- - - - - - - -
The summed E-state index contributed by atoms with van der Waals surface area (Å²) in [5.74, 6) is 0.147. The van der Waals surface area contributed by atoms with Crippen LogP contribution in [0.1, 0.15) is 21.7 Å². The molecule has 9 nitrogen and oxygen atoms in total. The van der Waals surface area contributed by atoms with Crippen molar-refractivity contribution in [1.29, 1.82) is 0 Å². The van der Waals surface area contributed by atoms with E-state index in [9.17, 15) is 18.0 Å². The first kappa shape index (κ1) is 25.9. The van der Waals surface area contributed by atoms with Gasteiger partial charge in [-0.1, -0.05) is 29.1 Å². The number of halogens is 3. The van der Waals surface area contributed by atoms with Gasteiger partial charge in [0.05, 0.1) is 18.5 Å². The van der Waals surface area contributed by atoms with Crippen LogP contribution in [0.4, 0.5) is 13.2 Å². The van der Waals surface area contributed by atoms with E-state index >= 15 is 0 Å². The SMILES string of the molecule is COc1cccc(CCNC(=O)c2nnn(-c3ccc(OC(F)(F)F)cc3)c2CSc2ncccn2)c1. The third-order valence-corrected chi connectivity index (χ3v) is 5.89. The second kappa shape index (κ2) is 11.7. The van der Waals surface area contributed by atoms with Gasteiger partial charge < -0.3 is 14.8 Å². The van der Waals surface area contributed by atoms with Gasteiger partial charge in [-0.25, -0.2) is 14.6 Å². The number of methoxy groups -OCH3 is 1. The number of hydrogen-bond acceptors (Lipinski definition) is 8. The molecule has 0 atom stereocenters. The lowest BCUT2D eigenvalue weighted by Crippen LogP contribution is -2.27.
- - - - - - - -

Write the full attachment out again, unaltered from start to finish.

The summed E-state index contributed by atoms with van der Waals surface area (Å²) in [5.74, 6) is 0.147. The van der Waals surface area contributed by atoms with Crippen LogP contribution in [0.1, 0.15) is 21.7 Å². The molecule has 9 nitrogen and oxygen atoms in total. The van der Waals surface area contributed by atoms with Crippen molar-refractivity contribution in [1.29, 1.82) is 0 Å². The van der Waals surface area contributed by atoms with E-state index in [9.17, 15) is 18.0 Å². The first kappa shape index (κ1) is 25.9. The van der Waals surface area contributed by atoms with Gasteiger partial charge in [-0.1, -0.05) is 29.1 Å². The number of halogens is 3. The van der Waals surface area contributed by atoms with Gasteiger partial charge in [0.05, 0.1) is 18.5 Å². The van der Waals surface area contributed by atoms with Crippen LogP contribution in [0.4, 0.5) is 13.2 Å². The van der Waals surface area contributed by atoms with E-state index >= 15 is 0 Å². The SMILES string of the molecule is COc1cccc(CCNC(=O)c2nnn(-c3ccc(OC(F)(F)F)cc3)c2CSc2ncccn2)c1. The third-order valence-corrected chi connectivity index (χ3v) is 5.89. The second kappa shape index (κ2) is 11.7. The van der Waals surface area contributed by atoms with Gasteiger partial charge < -0.3 is 14.8 Å². The van der Waals surface area contributed by atoms with Gasteiger partial charge in [-0.25, -0.2) is 14.6 Å². The number of methoxy groups -OCH3 is 1. The number of hydrogen-bond acceptors (Lipinski definition) is 8. The molecule has 0 atom stereocenters. The lowest BCUT2D eigenvalue weighted by Crippen LogP contribution is -2.27.